Further artistic masterpieces enrich the interiors, including the main alabaster altar with a bas-relief depicting the martyrdom of St. Peter and a marble statue of the saint from the 18th century. The Blessed Sacrament altar, with its richness of detail and vibrancy of colours, the altar of St. Anthony of Padua, a wooden and silver cross, and an 18th-century gilded chair, complete the church's artistic heritage.

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The bell tower

The bell tower of St. Peter's Church, originally a watchtower built on a rocky ridge in the 11th century, played a strategic role in controlling the valley. Visually connected to the Belvedere Castle, it served as a key point for security against possible attacks. However, in the 16th century, with the construction of the new church, the bell tower changed its purpose, becoming the palace of the Magistrate or Governor. In 1710, after the completion of the church's restoration and expansion, the tower was integrated as a bell tower, preserving its Arab-Norman style with loopholes, cornices, and a central location in the heart of the town centre.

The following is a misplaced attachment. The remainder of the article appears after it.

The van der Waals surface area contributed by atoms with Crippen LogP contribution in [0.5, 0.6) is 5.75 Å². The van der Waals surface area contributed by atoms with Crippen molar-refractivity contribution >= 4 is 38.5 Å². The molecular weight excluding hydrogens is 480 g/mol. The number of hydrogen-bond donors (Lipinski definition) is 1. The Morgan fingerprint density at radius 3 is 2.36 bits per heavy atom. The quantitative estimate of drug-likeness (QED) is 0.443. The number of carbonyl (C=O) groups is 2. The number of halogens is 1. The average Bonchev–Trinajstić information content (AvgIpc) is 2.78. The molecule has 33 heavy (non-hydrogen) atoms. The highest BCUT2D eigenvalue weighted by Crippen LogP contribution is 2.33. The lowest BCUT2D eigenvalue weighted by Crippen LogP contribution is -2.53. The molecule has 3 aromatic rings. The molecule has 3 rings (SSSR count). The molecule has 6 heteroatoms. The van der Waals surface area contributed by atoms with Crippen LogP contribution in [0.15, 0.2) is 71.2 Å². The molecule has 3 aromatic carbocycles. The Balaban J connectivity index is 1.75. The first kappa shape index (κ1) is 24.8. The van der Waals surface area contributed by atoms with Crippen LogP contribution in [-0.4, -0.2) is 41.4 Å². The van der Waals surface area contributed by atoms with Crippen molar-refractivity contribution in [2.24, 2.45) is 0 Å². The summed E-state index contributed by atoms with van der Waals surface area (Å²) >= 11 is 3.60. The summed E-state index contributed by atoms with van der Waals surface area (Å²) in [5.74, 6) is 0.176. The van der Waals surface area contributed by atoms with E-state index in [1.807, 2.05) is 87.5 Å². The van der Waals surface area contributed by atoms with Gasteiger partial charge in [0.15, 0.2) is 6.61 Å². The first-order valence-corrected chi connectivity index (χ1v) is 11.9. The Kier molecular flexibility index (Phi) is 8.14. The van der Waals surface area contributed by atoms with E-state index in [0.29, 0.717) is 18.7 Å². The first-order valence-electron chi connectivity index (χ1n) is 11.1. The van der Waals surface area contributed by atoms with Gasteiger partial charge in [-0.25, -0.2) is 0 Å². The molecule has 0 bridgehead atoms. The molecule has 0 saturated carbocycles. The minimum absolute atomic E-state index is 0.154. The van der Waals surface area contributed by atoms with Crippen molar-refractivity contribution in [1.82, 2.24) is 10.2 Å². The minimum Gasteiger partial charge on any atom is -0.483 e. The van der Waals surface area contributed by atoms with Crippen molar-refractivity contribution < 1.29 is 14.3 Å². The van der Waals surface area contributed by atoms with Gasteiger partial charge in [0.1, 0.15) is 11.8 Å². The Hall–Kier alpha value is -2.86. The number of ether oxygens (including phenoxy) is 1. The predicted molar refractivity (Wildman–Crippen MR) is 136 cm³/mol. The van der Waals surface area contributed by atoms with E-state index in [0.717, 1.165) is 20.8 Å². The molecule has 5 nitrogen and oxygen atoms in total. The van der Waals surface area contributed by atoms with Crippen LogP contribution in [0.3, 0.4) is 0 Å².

Despite multiple transformations over time, the bell tower stands as one of the most ancient and fascinating monuments in the urban centre, witnessing the historical and architectural evolution of this church. St. Peter's Church remains a jewel steeped in history and art, captivating visitors with its majesty and rich cultural heritage.

Other Churches

In Fiumedinisi, the practice of Catholic faith has roots in the 12th century, as evidenced by a papal bull from Pope Celestine III preserved in the Cathedral of Messina since 1196. The Curia, holding lands and properties, secured significant income, highlighting the direct interest of the Pope in assigning them to the Archbishop of Messina. This likely aimed to divert ecclesiastical revenues from Fiumedinisi, which was of great value to the Swabian-Norman court.

The Basilian monks played a crucial role in spreading Catholicism in Fiumedinisi, originally following the Greek rite, but the Latinization gradually reduced the number of clergies of this tradition. By 1349, the Greek rite disappeared in some parts of Sicily but persisted in the diocese of Messina for several centuries.

A cash register, known as "giuliana" and stored at the State Archives of Messina, documents the church's income and expenditures, underlining its significance to the community.

Over the centuries, numerous churches have been constructed in Fiumedinisi, reflecting the deep devotion of the community. Below, we highlight only those accessible to visitors, as some are privately owned or have unfortunately not withstood the test of time.